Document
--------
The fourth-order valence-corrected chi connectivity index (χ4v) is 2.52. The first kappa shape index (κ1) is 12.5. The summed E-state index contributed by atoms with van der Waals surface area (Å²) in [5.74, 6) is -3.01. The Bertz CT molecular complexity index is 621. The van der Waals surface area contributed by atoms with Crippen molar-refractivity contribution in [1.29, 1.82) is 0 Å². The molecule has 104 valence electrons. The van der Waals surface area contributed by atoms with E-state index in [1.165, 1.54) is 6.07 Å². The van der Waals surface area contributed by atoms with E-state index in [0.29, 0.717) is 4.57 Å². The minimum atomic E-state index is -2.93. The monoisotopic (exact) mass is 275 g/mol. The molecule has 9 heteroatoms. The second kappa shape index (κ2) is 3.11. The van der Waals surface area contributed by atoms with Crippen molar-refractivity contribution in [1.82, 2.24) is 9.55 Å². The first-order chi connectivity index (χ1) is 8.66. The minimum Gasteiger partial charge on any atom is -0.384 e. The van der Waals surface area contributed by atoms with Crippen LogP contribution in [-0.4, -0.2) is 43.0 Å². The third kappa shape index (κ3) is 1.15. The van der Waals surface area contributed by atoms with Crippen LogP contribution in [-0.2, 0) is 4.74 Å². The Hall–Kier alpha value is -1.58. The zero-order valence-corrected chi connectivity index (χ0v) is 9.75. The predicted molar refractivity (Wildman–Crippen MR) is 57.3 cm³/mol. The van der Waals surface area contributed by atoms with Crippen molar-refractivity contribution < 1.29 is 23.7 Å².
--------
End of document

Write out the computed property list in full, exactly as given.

The fourth-order valence-corrected chi connectivity index (χ4v) is 2.52. The first kappa shape index (κ1) is 12.5. The summed E-state index contributed by atoms with van der Waals surface area (Å²) in [5.74, 6) is -3.01. The Bertz CT molecular complexity index is 621. The van der Waals surface area contributed by atoms with Crippen molar-refractivity contribution in [1.29, 1.82) is 0 Å². The molecule has 104 valence electrons. The van der Waals surface area contributed by atoms with E-state index in [1.165, 1.54) is 6.07 Å². The van der Waals surface area contributed by atoms with E-state index in [0.29, 0.717) is 4.57 Å². The minimum atomic E-state index is -2.93. The monoisotopic (exact) mass is 275 g/mol. The molecule has 9 heteroatoms. The second kappa shape index (κ2) is 3.11. The van der Waals surface area contributed by atoms with Crippen molar-refractivity contribution in [1.82, 2.24) is 9.55 Å². The first-order chi connectivity index (χ1) is 8.66. The minimum Gasteiger partial charge on any atom is -0.384 e. The van der Waals surface area contributed by atoms with Crippen LogP contribution in [-0.4, -0.2) is 43.0 Å². The third kappa shape index (κ3) is 1.15. The van der Waals surface area contributed by atoms with Crippen LogP contribution in [-0.2, 0) is 4.74 Å². The Hall–Kier alpha value is -1.58. The zero-order valence-corrected chi connectivity index (χ0v) is 9.75. The predicted molar refractivity (Wildman–Crippen MR) is 57.3 cm³/mol. The van der Waals surface area contributed by atoms with Crippen molar-refractivity contribution < 1.29 is 23.7 Å².